To help boards enhance board gender diversity, State Street has developed a framework with six steps:
“1 Assess the current level of gender diversity on the board and within management ranks
2 Establish goals aimed at enhancing the level of gender diversity on the board and senior management
3 Identify ‘diversity champions’ on the board and within management who would support initiatives to meet established goals
4 Address behavioral gender bias in the director search and nomination process, including expanding the search for potential director candidates beyond existing director networks
5 Consider female directors for leadership positions and on key board committees
6 Enhance transparency and communication with investors on the board’s position on gender diversity and report on progress against established goals”
(Other approaches to enhancing board gender diversity are discussed in this PubCo post.)
But why is it important for companies to have women on boards? As Bloomberg has argued, while “[e]quality is a worthy goal on its own terms, of course….for the corporate world, the better rationale for gender diversity is financial…. Companies with at least one female director had better returns for six straight years.” A recent study from the Peterson Institute for International Economics showed that the presence of women in corporate leadership positions may improve firm performance and that “the magnitudes of the correlations are not small.” See this PubCo post.
In its press release, State Street cites an MSCI study showing that “companies with strong female leadership generated a return on equity of 10.1 percent per year versus 7.4 percent for those without a critical mass of women at the top, which is a 36.4 percent increase of average return on equity. And, according to a 2015 McKinsey Global Institute report, moving to a scenario where women participate in the economy identically to men would add up to $28 trillion, or an additional 26 percent, to annual global GDP by 2025 compared to a business as usual scenario.”
SideBar: In a 2014 speech, former SEC Chair Mary Jo White observed that there were many benefits, including financial benefits, when companies included more women on their boards:
“Increasingly, the evidence is that board diversity makes for stronger boards. Some research has highlighted key strengths that women bring to boards. For example, it has been found that women tend to better understand the perspectives of stakeholders, including consumers and employees. Another study shows that women tend to use cooperation, collaboration and consensus-building more frequently, and they are more likely to make consistently fair decisions considering competing interests.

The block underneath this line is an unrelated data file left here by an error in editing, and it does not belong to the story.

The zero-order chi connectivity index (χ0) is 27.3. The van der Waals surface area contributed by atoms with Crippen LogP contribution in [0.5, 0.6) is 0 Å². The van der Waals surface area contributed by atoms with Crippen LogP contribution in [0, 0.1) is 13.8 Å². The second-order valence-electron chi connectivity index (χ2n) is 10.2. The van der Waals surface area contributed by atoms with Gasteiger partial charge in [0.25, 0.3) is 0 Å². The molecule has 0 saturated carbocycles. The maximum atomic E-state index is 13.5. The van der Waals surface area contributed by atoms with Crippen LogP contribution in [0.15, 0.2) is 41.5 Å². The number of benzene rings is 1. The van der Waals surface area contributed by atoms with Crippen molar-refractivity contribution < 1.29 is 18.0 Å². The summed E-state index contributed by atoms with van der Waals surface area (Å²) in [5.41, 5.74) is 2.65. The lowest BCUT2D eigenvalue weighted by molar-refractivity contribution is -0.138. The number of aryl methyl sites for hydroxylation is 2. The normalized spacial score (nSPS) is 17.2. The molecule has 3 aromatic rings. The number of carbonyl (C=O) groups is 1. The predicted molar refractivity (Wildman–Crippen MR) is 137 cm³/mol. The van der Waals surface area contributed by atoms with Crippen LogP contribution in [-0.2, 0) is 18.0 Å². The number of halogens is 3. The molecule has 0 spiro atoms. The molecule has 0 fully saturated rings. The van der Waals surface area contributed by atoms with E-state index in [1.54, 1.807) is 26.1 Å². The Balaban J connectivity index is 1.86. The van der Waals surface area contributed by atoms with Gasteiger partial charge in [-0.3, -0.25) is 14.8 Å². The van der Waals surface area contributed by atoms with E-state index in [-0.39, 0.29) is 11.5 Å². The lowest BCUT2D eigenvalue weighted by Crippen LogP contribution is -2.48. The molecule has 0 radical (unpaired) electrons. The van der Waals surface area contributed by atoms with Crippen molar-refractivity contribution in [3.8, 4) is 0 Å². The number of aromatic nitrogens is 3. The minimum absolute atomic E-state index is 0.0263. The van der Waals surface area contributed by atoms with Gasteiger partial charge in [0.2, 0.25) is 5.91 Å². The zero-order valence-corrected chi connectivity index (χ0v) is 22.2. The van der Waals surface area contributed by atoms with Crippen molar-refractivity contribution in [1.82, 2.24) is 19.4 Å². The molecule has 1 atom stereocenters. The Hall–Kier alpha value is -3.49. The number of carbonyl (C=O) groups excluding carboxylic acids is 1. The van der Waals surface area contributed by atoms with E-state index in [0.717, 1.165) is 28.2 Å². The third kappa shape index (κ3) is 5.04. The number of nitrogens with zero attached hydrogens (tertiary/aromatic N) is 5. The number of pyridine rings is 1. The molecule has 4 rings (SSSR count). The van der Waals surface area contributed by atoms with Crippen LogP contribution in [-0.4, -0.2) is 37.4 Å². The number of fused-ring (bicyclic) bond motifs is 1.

“And, more broadly, there is increasing academic evidence indicating that bringing men and women together around the same conference table may enhance stock price and shareholder value. The Credit Suisse Research Institute, for example, reports that from 2005 to 2011 companies with women on the board had higher average returns on equity and higher net income growth. Another study published by Reuters found that globally, boards that include women tend to have better returns and to have less volatility compared to a benchmark index.
“Studies also show that the presence of at least three women directors changes boardroom dynamics and is associated with even greater positive impacts. For instance, one report found that between 2004 and 2008, Fortune 500 companies in the top quartile of average percentage of women directors outperformed companies in the bottom quartile by 26 percent based on the return on invested capital. Companies with three or more women board members outperformed companies with none by 60 percent. The powerful correlation drawn by these studies is one that boards should not overlook.” [citations omitted]
Similarly, Bloomberg agrees that “there’s a pile of research showing that boards and other leadership panels with 50 percent women think more critically, which may explain the better results. Group dynamics change for the better when both sexes are present. Diverse groups solve problems better than homogeneous ones do, possibly because the men and women monitor each other’s performance more closely.” See this PubCo post.